From Research to Action

How child welfare systems can use the science of child development to promote positive development

January 24, 2017
From Research to Action

How can we turn what we know about child development into tangible services and supports for the most vulnerable children?

We know that interactions with adults shape children’s neurological and behavioral development, and that long-term hardship can negate the core skills adults need to succeed as caregivers. We’re understanding more and more how these two concepts interact: A stable, supportive relationship with an adult can be the key to a child's health and resilience, despite adversity; conversely, when a caregiver doesn’t have the capacity to provide that support, the child can face severe mental and physical consequences.

Now, a new report from the Center on the Developing Child (CDC) at Harvard University brings all this together to offer operational guidance for social workers, educators, and other caregivers — helping them use the science of child development as a framework for providing the support and services children need in the moment and the tools for continued success.

Science-Backed Recommendations

The report makes three broad recommendations for child welfare systems: that they work to reduce external sources of stress for clients and workers alike, strengthen the core life skills of children and adults, and help develop responsive relationships.

Reduce Stress

Stress is a “defining feature” for those involved in child welfare systems. Circumstances that necessitate assistance — poverty, neglect, abuse — are by nature stressful, and they often go hand in hand with other stressors, such as systemic racism, uncertain immigration status, unaccepted sexual orientation, and mental health problems. Just dealing with child welfare, with its threat of breaking up families, is stressful. Over time, a build-up of such toxic stress can compromise executive function and self-regulation skills for both children and adults.

To help reduce stress for children and families, child welfare systems can:

  • Work with other services to ensure that basic needs, such as housing, food, and household supplies, are met.
  • Streamline processes, coordinate services, provide routine reminders, and reduce the frequency through which services need to be authorized.
  • Provide well-regulated environments that build a sense of calm and control. For example, social workers can present clear options, timelines for services, and rubrics for success.
  • Support front-line staff, whose work requires them to be observant, attentive, and action-oriented in highly stressful situations. Create a work environment that ensures manageable caseloads, easy access to supplies, and regular opportunities to relieve stress.

Strengthen Core Life Skills

Along with reducing the factors that can inhibit executive function and self-regulation skills, child welfare services can intentionally develop core life skills, like the ability to plan ahead, manage appropriate responses, and adjust to changes. These skills are what children and families need to make responsible decisions.

To help strengthen core life skills, child welfare systems can:

  • Prioritize approaches that focus on skill-building. For instance, rather than asking parents to comply with requests, ask what they hope to gain from a specific program, or how they can transfer new skills to other areas.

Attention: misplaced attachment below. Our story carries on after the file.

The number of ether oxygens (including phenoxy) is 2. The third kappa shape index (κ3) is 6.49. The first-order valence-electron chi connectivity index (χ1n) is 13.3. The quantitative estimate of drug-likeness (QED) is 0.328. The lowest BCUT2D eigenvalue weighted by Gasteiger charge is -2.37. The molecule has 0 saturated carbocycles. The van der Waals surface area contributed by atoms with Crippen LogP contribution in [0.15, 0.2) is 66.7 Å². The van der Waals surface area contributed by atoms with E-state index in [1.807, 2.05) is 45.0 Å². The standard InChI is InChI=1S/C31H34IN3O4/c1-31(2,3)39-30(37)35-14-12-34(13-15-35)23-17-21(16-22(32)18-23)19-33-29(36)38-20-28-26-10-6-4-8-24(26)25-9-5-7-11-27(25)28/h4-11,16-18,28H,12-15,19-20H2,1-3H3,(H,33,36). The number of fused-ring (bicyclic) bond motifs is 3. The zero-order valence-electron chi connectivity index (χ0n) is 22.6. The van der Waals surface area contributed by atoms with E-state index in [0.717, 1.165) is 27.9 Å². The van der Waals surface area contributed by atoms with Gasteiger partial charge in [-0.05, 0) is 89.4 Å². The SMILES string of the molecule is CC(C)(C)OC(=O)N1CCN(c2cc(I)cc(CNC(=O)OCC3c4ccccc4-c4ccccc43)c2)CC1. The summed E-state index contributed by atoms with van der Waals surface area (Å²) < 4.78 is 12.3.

• Use approaches that explicitly target executive function and self-regulation skills. For instance, teach children and adults to refocus their attention away from negative surroundings, or to recognize and interrupt unplanned responses.
  • Support skill-building in areas other than parenting, such as employment training. Strong core skills in any area can still assist adults in providing and caring for their children.
  • Provide services with clear, explicit, incremental steps, and offer consistent feedback. For children and adults, following these plans can help develop executive function skills and can afford frequent opportunities for success, which reinforces positive habits.
  • Consider using “coaching models,” which explore a person’s goals and motivations and helps them build the mindset to sustain behavioral changes and remain hopeful.

Develop Responsive Relationships

Healthy relationships are key to success. For children, they help stimulate brain development and serve as protection from toxic experiences; for adults, they provide the emotional and practical support needed to navigate challenging situations.

To build and support strong responsive relationships, child welfare systems can:

  • Provide trainings and suggestions for parents to develop positive caregiving skills.
  • Identify clients’ existing important relationships, and leverage those to create future successes.
  • Strive to minimize the number of placements children experience in foster care. When a child’s placement does change, try to sustain important relationships, whether it’s between a child and foster or birth parent or between siblings.
  • Whenever feasible, promote positive relationships between foster and birth parents. These connections are often tenuous, but constructive partnerships can offer the stable caregiving that children need.
  • Select caseworkers and educators who will treat clients respectfully. Offer professional development on managing race and class differences, and model positive interactions in the workplace.

Additional Resources

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Usable Knowledge is a trusted source of insight into what works in education — translating new research into easy-to-use stories and strategies for teachers, parents, K-12 leaders, higher ed professionals, and policymakers. Usable Knowledge is produced at the Harvard Graduate School of Education by Bari Walsh (senior editor) and Leah Shafer (staff writer). Contact us at uknow@gse.harvard.edu.